Written by True Tamplin, BSc, CEPF®

Reviewed by Subject Matter Experts

Updated on June 08, 2023

Are You Retirement Ready?

A recession is a period of slow growth where a country's economy begins to shrink. It is defined as at least two consecutive quarters of negative economic growth.

It is not entirely clear whether there are official dates on which this slow growth must be observed; it is only required that an economy shrinks for at least six months.

What can start as a small decline in the economy, often referred to as a "recession", can turn into an economic depression.

Recession vs Depression

Both terms are defined by negative GDP growth. However, there are two important distinctions:


The first and most important distinction between recession and depression is that the amount of decline in real GDP must be significant.

If the real GDP declines by only one or two percent, then technically we would be in a recession. However, this kind of growth could hardly be described as depression.

The distinction between a significant decline and a small decline also tells us something about how to prepare for the possibility of entering a recessionary period.


The second distinction between recession and depression is that when an economy enters into a depression the situation becomes much worse than in any previous economic downturn, so bad that some people can no longer find jobs.

What sets depression apart from a recession is the extent of human suffering. In fact, during a depression, it is characterized by massive unemployment – sometimes as high as 25% - while during recessions unemployment hovers around 6% to 8%.

Signs That the Economy Experiences Recession

There are no quantitative measurements of a recession, and sometimes it can be difficult to tell if you're in one.

A few warning signs that we're in a recession:

  • The decline in the gross domestic product (GDP)
  • Unemployment increases significantly up to 6%-8%
  • A large number of people in poverty
  • The price of consumer goods and commodities such as food and energy increased significantly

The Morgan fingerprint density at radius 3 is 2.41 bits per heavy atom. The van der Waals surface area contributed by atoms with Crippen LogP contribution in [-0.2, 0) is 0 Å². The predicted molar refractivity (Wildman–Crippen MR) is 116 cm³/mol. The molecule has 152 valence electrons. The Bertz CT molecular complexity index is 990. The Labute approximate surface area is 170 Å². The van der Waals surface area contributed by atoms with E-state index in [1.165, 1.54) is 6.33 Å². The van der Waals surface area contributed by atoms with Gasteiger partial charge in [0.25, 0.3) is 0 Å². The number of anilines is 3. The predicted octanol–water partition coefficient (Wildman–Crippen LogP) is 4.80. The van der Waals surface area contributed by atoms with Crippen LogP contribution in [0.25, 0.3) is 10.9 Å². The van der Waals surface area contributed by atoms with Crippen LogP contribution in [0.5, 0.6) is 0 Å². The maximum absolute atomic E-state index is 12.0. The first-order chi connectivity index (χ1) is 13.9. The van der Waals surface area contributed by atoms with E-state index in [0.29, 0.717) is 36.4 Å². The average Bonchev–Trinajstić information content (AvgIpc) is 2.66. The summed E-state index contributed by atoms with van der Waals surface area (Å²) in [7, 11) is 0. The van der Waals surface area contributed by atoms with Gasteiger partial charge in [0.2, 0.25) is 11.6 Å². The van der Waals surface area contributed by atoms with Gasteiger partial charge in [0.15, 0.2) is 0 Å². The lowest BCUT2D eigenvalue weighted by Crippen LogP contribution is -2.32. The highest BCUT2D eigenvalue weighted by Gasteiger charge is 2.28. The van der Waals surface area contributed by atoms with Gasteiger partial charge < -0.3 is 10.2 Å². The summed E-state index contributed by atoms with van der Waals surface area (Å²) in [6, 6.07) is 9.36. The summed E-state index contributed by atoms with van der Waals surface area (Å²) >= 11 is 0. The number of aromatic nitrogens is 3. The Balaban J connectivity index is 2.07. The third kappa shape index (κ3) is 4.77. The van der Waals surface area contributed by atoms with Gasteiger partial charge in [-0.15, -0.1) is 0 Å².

• A steep drop in stock prices
  • There is a significant decrease in the amount of money we spend on large purchases, such as cars and homes

Is the Covid-19 Pandemic Considered a Recession?

During the Pandemic, we have experienced a significant slowdown in the economy. Because of this, a recession has occurred. Covid-19 is considered a recession because it meets the criteria to be defined as one.

The following scenarios contributed to the recession that occurred during the Covid-19 Pandemic:

  • A decline in consumer spending
  • Decline and job layoffs and unemployment
  • Decrease of GDP and average income per capita
  • Decrease in demand for most goods and commodities such as food, energy, clothing, etc.
  • The stock market decline was caused by investors' panic-selling. This resulted in companies cutting costs which contributed to the number of workers who were laid off.
  • As a result, the economy experienced deflation or general price decline, making it difficult for companies to increase their market share. Businesses' increased demand for labor in response to Covid-19 affected both wages and employment opportunities.

Effects of Recession

The effects of the recession are wide-ranging and can have long-term implications for the economy, including:

  • Reduced overall economic activity.
  • Revenue shortfalls in local government budgets due to reduced tax revenue.
  • Hiring freezes, layoffs, or other cutbacks by employers to reduce operating costs.
  • Decreased consumer spending (people spend less money on luxury items or services)